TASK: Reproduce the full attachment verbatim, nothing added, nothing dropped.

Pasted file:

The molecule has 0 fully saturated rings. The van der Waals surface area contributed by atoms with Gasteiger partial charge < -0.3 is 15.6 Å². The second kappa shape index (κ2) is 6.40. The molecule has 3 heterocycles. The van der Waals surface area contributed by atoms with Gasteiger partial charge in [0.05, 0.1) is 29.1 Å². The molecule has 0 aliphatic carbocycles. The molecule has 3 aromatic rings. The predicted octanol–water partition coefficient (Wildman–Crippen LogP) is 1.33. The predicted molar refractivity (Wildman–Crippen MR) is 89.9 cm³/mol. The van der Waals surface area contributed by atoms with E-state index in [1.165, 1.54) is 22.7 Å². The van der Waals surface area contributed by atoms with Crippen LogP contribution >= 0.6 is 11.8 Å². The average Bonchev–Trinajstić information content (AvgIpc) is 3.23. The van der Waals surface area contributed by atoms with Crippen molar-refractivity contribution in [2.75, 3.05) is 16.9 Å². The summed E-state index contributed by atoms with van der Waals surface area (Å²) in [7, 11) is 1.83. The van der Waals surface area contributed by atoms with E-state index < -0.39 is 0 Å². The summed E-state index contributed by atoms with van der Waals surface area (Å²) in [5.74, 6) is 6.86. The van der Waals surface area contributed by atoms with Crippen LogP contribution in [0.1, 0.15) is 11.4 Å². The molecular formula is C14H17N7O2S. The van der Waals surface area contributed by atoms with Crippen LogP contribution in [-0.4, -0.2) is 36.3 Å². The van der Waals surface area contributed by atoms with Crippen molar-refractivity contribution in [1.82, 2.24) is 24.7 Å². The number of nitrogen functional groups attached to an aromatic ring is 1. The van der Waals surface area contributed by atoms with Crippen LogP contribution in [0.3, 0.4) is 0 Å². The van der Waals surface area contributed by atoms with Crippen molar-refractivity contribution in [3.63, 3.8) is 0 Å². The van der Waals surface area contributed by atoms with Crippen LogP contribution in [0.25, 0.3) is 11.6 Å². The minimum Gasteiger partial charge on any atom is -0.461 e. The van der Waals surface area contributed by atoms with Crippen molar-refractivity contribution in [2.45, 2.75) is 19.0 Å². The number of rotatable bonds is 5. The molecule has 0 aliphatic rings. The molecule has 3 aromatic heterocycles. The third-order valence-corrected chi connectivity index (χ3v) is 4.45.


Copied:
The molecule has 0 fully saturated rings. The van der Waals surface area contributed by atoms with Gasteiger partial charge < -0.3 is 15.6 Å². The second kappa shape index (κ2) is 6.40. The molecule has 3 heterocycles. The van der Waals surface area contributed by atoms with Gasteiger partial charge in [0.05, 0.1) is 29.1 Å². The molecule has 0 aliphatic carbocycles. The molecule has 3 aromatic rings. The predicted octanol–water partition coefficient (Wildman–Crippen LogP) is 1.33. The predicted molar refractivity (Wildman–Crippen MR) is 89.9 cm³/mol. The van der Waals surface area contributed by atoms with E-state index in [1.165, 1.54) is 22.7 Å². The van der Waals surface area contributed by atoms with Crippen LogP contribution >= 0.6 is 11.8 Å². The average Bonchev–Trinajstić information content (AvgIpc) is 3.23. The van der Waals surface area contributed by atoms with Crippen molar-refractivity contribution in [2.75, 3.05) is 16.9 Å². The summed E-state index contributed by atoms with van der Waals surface area (Å²) in [7, 11) is 1.83. The van der Waals surface area contributed by atoms with E-state index < -0.39 is 0 Å². The summed E-state index contributed by atoms with van der Waals surface area (Å²) in [5.74, 6) is 6.86. The van der Waals surface area contributed by atoms with Crippen LogP contribution in [0.1, 0.15) is 11.4 Å². The molecular formula is C14H17N7O2S. The van der Waals surface area contributed by atoms with Crippen LogP contribution in [-0.4, -0.2) is 36.3 Å². The van der Waals surface area contributed by atoms with Crippen molar-refractivity contribution in [1.82, 2.24) is 24.7 Å². The number of nitrogen functional groups attached to an aromatic ring is 1. The van der Waals surface area contributed by atoms with Crippen LogP contribution in [0.3, 0.4) is 0 Å². The van der Waals surface area contributed by atoms with Crippen molar-refractivity contribution in [3.63, 3.8) is 0 Å². The van der Waals surface area contributed by atoms with Crippen LogP contribution in [0.25, 0.3) is 11.6 Å². The minimum Gasteiger partial charge on any atom is -0.461 e. The van der Waals surface area contributed by atoms with Crippen molar-refractivity contribution in [2.45, 2.75) is 19.0 Å². The number of rotatable bonds is 5. The molecule has 0 aliphatic rings. The molecule has 3 aromatic heterocycles. The third-order valence-corrected chi connectivity index (χ3v) is 4.45.